DIVERGENT SQUINT

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					DIVERGENT SQUINT
Concomitant divergent squint (exotropia) is
characterised by outward deviation of one eye while
the other eye fixates.
Clinico-etiological types
It can be classified into following clinicoetiological
types:
1. Congenital exotropia. It is rare and almost always
present at birth. It is characterised by a fairly large
angle of squint, usually alternate with homonymous
fixation in lateral gaze, and no amblyopia.
2. Primary exotropia. It is a common variety of
exodeviation (unilateral or alternating). It presents
with variable features. It may be of:
  Convergence insufficiency type (exotropia greater
for near than distance),
  Divergence excess (exotropia greater for distance
than near) or
  Basic non-specific type (exotropia equal for near
and distance).
It usually starts as intermittent exotropia at the
age of 2 years. It is associated with normal fusion
and no amblyopia. Stereopsis is usually absent.
Precipitating factors include bright light, fatigue, illhealth
and day-dreaming. If not treated in time it
decompensates to become constant exotropia (Fig.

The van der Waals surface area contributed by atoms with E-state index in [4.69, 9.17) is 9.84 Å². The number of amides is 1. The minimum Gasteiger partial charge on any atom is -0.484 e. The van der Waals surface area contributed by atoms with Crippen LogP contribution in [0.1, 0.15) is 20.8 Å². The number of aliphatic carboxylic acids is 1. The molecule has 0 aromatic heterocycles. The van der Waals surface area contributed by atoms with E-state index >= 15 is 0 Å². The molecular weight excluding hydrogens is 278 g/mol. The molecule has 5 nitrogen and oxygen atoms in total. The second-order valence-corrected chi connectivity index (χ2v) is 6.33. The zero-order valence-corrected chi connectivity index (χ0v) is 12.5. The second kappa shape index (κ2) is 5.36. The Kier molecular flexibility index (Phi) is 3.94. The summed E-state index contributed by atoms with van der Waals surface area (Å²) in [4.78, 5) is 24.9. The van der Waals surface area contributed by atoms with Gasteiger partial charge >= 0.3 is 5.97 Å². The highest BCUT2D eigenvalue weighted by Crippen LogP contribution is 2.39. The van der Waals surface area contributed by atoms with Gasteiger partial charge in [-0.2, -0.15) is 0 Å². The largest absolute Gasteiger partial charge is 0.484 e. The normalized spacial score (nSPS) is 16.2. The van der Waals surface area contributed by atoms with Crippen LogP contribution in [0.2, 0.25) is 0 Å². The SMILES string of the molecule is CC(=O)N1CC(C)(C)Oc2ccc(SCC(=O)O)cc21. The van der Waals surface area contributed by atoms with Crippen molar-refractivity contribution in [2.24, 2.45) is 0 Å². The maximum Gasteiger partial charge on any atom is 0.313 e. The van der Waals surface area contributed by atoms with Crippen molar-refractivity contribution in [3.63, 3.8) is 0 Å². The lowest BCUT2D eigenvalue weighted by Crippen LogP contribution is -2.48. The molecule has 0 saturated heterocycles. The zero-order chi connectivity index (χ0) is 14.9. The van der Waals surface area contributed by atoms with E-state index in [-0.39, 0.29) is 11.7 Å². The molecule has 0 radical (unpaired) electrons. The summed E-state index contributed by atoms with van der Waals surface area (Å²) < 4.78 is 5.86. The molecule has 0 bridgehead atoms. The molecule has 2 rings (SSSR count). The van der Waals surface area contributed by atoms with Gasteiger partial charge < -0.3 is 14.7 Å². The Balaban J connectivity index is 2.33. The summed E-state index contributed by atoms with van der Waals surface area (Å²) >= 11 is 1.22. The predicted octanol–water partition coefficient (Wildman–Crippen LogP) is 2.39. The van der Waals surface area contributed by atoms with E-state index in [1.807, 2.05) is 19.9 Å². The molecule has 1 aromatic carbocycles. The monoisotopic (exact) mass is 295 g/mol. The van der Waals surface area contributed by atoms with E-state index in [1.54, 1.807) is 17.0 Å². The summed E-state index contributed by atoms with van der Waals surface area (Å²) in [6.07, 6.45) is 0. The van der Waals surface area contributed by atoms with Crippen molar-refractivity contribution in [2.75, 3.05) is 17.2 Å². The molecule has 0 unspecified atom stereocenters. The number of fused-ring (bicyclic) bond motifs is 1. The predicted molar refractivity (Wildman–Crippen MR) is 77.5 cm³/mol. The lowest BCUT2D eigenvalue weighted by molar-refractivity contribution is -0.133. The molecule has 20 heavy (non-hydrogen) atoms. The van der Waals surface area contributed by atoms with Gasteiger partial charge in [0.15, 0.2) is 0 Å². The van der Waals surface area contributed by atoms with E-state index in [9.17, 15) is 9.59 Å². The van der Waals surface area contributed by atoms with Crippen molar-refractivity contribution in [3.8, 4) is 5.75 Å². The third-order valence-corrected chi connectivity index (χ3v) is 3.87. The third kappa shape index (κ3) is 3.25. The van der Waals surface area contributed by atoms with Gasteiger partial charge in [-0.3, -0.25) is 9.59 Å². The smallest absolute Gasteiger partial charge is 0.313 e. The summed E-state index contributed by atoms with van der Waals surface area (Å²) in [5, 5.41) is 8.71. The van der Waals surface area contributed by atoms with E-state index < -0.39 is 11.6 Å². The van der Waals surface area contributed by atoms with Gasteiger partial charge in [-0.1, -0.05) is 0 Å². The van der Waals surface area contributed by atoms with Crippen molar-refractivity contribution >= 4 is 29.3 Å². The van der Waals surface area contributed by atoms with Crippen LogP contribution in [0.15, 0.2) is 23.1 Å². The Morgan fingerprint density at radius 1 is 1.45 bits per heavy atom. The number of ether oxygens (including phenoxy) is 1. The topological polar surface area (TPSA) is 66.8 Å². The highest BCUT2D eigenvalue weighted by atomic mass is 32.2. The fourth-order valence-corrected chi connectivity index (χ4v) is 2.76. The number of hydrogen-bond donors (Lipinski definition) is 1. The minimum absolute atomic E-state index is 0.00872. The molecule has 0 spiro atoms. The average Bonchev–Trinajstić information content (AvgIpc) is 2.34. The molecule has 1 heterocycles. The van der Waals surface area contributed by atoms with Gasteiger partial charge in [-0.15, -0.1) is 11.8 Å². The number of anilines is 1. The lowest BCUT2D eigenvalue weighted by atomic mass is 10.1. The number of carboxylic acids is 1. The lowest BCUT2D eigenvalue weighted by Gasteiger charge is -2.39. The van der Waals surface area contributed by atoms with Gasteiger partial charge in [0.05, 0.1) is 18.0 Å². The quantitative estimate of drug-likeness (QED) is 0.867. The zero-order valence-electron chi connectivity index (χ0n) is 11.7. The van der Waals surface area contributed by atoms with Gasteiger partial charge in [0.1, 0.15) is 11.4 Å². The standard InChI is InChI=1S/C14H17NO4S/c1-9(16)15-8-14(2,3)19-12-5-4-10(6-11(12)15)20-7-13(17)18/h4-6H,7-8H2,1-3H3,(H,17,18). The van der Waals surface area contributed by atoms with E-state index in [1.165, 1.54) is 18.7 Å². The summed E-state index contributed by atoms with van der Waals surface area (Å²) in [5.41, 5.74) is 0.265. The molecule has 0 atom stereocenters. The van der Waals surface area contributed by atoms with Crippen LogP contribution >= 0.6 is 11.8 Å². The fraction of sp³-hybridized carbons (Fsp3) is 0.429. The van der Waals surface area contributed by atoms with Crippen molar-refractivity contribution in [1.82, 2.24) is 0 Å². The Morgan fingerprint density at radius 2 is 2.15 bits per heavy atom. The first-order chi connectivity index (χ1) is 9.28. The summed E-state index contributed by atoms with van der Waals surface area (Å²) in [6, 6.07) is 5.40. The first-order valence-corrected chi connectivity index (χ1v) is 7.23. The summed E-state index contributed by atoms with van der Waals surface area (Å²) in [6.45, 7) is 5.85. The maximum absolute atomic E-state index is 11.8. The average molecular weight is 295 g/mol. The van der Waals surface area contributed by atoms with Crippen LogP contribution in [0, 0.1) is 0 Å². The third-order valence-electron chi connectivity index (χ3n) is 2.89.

13.15).
3. Secondary (sensory deprivation) exotropia. It is a
constant unilateral deviation which results from longstanding
monocular lesions (in adults), associated
with low vision in the affected eye. Common causes
include: traumatic cataract, corneal opacity, optic
atrophy, anisometropic amblyopia, retinal detachment
and organic macular lesions.
4. Consecutive exotropia. It is a constant unilateral
exotropia which results either due to surgical overcorrection
of esotropia, or spontaneous conversion
of small degree esotropia with amblyopia into
exotropia.
Fig. 13.15. A patient with primary exotropia

				
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posted:9/16/2012
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Description: Common Eye Disease